Image via Wikipedia
I’m trying out a Zemanta blog post. What it does, apparently, is to suggest ideas for the article you’re currently writing. It’s a semantic blog suggestion feature, and it’s manifested in this instance as a firefox plugin that adds a write widget to my WordPress WYSIWYG editor. IIt updates every 300 characters, and also has ‘semantic features’. There’s an interview over at R/WW, for more information. I’m kind of trying to see what it recommends so need to fill in the 300 characters:
Well it looks like it suggests related articles, and adds a bunch of Zemanta boxes into the blog space. It also finds images from Flickr.
I could see this tool being very handy in future, though I usually blog from a client, and I don’t think this supports ScribeFire or ecto (which is rubbish, by the way.) However, there are a few problems with it:
1. It generates an unhelpful set of areas in the blog itself. So if you include a Zemanta suggestion, it pastes it where you’re typing, and you end up typing in an alt area in the code… annoying.
2. It updates every 300 characters. This is annoying because it’s not necessarily that real-time. This is an awkward interface feature. It also places your curser at the top of the post every time it updates, meaning what I just typed appeared above the opening line…
I think this kind of application, however, is prescient of the direction the Read/Write web is heading. It’s active and dynamic, and I’m sure the interface will be ironed out over time. I’m not sure what ‘semantic’ features they’re necessarily incorporating (is this just keyword-searched or is it tyingin with some RDF store somewhere?) but I like the way it’s heading.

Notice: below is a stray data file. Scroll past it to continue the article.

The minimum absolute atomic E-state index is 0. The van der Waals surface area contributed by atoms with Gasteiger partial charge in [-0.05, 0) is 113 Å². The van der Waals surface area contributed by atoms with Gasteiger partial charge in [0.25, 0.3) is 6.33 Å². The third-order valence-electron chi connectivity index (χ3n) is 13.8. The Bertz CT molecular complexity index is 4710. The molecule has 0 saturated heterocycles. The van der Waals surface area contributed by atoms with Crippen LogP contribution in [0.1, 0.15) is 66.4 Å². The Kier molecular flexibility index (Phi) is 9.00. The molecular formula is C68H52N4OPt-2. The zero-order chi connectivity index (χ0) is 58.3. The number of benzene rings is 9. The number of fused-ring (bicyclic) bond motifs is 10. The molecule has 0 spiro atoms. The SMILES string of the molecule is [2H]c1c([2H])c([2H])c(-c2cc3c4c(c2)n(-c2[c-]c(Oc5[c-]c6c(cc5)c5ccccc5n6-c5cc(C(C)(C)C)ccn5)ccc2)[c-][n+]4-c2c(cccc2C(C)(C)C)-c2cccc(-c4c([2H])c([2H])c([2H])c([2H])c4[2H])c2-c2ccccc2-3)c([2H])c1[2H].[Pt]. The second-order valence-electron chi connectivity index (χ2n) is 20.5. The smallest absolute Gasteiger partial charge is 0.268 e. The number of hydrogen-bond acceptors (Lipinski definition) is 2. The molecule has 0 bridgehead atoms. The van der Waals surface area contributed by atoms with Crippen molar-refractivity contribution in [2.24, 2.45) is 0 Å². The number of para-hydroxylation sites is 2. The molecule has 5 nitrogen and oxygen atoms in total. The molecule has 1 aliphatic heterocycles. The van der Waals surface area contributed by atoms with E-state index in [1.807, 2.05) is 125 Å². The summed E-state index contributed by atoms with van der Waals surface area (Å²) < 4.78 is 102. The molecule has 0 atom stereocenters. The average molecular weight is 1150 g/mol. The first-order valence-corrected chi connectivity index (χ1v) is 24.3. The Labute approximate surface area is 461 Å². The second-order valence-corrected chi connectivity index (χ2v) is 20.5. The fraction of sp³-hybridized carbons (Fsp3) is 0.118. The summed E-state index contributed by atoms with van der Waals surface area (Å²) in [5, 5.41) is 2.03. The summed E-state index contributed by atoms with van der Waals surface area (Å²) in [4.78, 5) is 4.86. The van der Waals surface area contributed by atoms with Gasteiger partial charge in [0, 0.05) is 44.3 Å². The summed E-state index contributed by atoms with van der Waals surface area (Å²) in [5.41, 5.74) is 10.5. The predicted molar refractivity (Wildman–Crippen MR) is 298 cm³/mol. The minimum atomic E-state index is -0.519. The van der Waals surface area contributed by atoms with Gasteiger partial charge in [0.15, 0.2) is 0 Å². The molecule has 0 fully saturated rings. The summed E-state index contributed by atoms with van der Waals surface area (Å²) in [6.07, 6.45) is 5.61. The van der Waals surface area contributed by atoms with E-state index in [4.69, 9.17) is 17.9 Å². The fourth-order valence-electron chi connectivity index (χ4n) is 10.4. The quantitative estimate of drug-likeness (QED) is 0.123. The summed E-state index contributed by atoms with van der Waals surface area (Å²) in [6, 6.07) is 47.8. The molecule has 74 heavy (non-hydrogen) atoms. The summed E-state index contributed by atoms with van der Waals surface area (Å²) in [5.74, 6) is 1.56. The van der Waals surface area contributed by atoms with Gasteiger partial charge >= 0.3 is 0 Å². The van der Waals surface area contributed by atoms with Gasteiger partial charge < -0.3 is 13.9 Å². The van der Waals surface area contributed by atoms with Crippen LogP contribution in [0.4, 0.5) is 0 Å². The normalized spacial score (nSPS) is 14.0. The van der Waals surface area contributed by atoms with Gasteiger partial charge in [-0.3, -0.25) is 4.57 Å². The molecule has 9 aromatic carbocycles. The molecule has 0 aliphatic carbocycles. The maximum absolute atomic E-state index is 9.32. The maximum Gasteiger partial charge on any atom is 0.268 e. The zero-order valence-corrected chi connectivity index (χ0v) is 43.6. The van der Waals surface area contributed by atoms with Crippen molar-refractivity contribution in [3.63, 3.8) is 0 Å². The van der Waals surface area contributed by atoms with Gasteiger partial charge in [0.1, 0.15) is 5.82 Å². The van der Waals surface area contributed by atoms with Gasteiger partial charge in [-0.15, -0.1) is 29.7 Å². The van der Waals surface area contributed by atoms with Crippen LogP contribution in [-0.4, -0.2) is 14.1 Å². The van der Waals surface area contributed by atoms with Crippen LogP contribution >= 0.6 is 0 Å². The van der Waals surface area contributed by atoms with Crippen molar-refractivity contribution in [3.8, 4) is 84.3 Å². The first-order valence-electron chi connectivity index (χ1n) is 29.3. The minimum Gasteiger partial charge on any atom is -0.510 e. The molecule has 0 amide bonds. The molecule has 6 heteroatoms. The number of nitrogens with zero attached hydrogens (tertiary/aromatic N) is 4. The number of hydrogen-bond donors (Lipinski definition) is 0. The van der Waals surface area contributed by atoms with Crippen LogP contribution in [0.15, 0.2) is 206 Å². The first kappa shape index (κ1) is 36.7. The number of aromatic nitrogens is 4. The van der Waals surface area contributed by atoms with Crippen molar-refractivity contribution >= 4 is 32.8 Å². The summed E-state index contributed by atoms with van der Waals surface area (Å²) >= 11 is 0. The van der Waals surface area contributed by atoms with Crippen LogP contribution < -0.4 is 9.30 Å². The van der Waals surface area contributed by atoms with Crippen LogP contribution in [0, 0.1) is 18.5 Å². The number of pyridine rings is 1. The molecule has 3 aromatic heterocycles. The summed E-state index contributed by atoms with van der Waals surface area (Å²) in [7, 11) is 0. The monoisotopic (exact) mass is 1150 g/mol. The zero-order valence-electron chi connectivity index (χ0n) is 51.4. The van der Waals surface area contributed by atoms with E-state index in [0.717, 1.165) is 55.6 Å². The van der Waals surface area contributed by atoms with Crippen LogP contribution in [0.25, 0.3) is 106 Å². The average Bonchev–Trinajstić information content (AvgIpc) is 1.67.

I like the fact that it suggests images (all images in this post provided by Zemanta), but I’m not sure about the inclusion of ‘Zemanta’ presence everywhere… I’m also slightly concerned that some of the images it supplies are ‘license unknown’, meaning you could use one and infringe on copyright. It does, however, have a link saying you can check it yourself, which shows they’re thinking ahead! It’s implementation of images is a bit of a struggle, however, in that you end up typing in the description area without the ability to click out of it. This is balanced by the fact that it automatically adds citations. It only adds a single image, though… so you can’t add a second image to the same blog post.
Now, they just need to make it a bit smoother, and stop jumping to the top of the bloody post 😉